Your action described above amounts to gross irregularity on your part. You are, therefore requested to show cause why disciplinary action as contemplated under the Kerala Civil Services (Classification, Control and Appeal) Rules. 1900 should not be taken against you. You are allowed 15 days time from the date of receipt of this communication to put in a written statement of your defence. If the written statement of defence is not received with in the said period, the matter will be proceeded with on the presumption that you have no defence. You are also requested to state whether you desire to be heard in person. A statement of allegations on the basis of which the charge is framed. and a list of documents, proposed to be relied on are attached hereto. You may peruse the records mentioned in the list of documents and take down extracts, if so desired during office hours from the Secretariat in the presence of Deputv Secretary to Government, Home Department, on any day prior to the due date for the submission of your written statement.'was issued to the petitioner. An explanation Ext. P2 was submitted by the petitioner to the Memo. But this was found unacceptable, and by Ext. P3 order, the petitioner was censured. We may state here that the Memo Ext. P1 proceeded on the basis that the petitioner was liable to be punished by taking action under the Kerala Civil Services (Classification. Control and Appeal) Rules, 1960 because he had committed a misconduct. The misconduct as is seen from the Memo is the refusal to 'correct' the entry In the Service Register of the date of birth of the petitioner in accordance with the Circulars Exts, Rl, R2 and R3 issued by the Government in January 1942, January 1950 and February 1950. It is unnecessary to read the Circulars Exts. Rl and R2 which merely contain directions that all Government employees should correct the dates of birth given by them and entered In the Service Register if those dates are Incorrect. These Circulars were issued by the State Government because it is alleged the Government discovered that in many cases incorrect dates of birth had been furnished by Government employees. It is necessary to read fee last paragraph, of Ext. R3:-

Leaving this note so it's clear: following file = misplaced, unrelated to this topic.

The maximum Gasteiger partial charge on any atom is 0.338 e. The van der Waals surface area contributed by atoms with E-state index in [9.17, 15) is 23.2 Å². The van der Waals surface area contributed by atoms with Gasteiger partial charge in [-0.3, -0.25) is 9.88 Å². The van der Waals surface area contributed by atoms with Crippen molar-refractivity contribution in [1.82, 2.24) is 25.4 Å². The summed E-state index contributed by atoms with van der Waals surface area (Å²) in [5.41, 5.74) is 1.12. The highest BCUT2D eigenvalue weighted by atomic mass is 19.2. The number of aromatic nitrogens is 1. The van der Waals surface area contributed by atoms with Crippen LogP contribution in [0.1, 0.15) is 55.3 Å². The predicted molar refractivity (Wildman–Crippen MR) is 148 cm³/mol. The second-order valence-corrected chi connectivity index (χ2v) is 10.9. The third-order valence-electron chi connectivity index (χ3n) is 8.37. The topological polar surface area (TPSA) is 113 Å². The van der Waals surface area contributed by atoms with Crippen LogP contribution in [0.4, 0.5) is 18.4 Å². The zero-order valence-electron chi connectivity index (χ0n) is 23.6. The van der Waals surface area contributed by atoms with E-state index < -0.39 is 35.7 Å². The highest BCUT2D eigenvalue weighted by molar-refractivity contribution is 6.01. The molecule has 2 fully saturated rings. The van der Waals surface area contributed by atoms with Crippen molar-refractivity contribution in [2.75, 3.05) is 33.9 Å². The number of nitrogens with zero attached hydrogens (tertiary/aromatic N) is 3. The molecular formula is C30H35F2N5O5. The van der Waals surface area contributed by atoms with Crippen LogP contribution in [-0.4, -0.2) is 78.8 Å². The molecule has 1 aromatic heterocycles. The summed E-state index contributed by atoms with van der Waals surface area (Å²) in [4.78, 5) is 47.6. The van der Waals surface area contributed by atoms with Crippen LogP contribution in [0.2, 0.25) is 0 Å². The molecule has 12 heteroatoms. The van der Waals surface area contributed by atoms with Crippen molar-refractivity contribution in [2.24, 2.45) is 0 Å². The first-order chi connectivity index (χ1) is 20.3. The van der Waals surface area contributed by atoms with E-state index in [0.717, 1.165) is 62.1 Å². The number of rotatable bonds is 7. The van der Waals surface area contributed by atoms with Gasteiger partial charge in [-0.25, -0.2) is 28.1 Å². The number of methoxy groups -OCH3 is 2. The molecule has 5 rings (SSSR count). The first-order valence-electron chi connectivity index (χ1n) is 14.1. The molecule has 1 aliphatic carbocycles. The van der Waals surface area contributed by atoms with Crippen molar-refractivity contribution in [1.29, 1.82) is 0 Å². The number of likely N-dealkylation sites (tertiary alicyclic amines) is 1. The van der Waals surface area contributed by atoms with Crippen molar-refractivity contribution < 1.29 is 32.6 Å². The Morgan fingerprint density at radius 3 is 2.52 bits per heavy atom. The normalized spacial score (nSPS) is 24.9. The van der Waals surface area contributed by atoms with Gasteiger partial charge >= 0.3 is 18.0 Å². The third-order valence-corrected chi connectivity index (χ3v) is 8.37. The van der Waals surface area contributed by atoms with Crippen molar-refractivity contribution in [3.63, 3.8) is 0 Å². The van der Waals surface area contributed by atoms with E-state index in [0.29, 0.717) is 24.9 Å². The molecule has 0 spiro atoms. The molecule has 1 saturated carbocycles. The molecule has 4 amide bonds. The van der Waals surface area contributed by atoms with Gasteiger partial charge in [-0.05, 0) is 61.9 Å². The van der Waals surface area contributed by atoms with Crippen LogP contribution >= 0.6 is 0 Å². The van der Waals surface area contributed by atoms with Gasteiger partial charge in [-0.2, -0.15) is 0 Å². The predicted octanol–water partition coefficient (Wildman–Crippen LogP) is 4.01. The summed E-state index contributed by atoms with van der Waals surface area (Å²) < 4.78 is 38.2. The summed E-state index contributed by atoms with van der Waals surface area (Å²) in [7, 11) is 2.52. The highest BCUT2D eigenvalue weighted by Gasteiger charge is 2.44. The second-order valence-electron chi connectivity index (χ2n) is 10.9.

'As a further clarification to these orders Government are pleased to order that in the case of graduates the entry in the College Certificate will be accepted as correct age and in the case of non-graduates the school age is the authority.'
4-5. It is clear from the Memo of charges Ext. P1 as well as from the statements contained in the order Ext. P3 and the several statements in the counter affidavit that has been filed on behalf of the State of Kerala that the State Government proceeded on the basis that the one and only evidence acceptable to the State Government as regards the date of birth of the petitioner is that furnished by the entry in the School Register. We may refer to some of the statements in the counter affidavit.
6. In paragraph 3 of the counter affidavit it is stated:-